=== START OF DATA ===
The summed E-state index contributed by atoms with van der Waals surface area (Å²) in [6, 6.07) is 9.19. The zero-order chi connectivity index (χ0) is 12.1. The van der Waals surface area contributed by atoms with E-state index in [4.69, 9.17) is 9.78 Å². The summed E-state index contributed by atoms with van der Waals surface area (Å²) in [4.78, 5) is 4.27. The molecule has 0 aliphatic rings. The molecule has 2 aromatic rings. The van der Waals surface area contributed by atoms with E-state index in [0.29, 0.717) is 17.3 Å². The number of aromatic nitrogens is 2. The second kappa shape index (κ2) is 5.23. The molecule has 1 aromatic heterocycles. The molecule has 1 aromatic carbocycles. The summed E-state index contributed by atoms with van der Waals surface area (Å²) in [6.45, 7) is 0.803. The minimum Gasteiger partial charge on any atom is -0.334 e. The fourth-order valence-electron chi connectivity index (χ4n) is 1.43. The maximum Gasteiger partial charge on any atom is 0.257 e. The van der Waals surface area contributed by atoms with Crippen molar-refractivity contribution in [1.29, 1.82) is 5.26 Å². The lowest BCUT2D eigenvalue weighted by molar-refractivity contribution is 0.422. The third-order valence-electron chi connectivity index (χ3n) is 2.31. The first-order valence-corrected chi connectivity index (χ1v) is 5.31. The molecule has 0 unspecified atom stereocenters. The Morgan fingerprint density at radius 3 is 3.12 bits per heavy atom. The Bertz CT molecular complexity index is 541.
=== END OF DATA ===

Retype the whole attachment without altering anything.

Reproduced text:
The summed E-state index contributed by atoms with van der Waals surface area (Å²) in [6, 6.07) is 9.19. The zero-order chi connectivity index (χ0) is 12.1. The van der Waals surface area contributed by atoms with E-state index in [4.69, 9.17) is 9.78 Å². The summed E-state index contributed by atoms with van der Waals surface area (Å²) in [4.78, 5) is 4.27. The molecule has 0 aliphatic rings. The molecule has 2 aromatic rings. The van der Waals surface area contributed by atoms with E-state index in [0.29, 0.717) is 17.3 Å². The number of aromatic nitrogens is 2. The second kappa shape index (κ2) is 5.23. The molecule has 1 aromatic heterocycles. The molecule has 1 aromatic carbocycles. The summed E-state index contributed by atoms with van der Waals surface area (Å²) in [6.45, 7) is 0.803. The minimum Gasteiger partial charge on any atom is -0.334 e. The fourth-order valence-electron chi connectivity index (χ4n) is 1.43. The maximum Gasteiger partial charge on any atom is 0.257 e. The van der Waals surface area contributed by atoms with Crippen molar-refractivity contribution in [1.29, 1.82) is 5.26 Å². The lowest BCUT2D eigenvalue weighted by molar-refractivity contribution is 0.422. The third-order valence-electron chi connectivity index (χ3n) is 2.31. The first-order valence-corrected chi connectivity index (χ1v) is 5.31. The molecule has 0 unspecified atom stereocenters. The Morgan fingerprint density at radius 3 is 3.12 bits per heavy atom. The Bertz CT molecular complexity index is 541.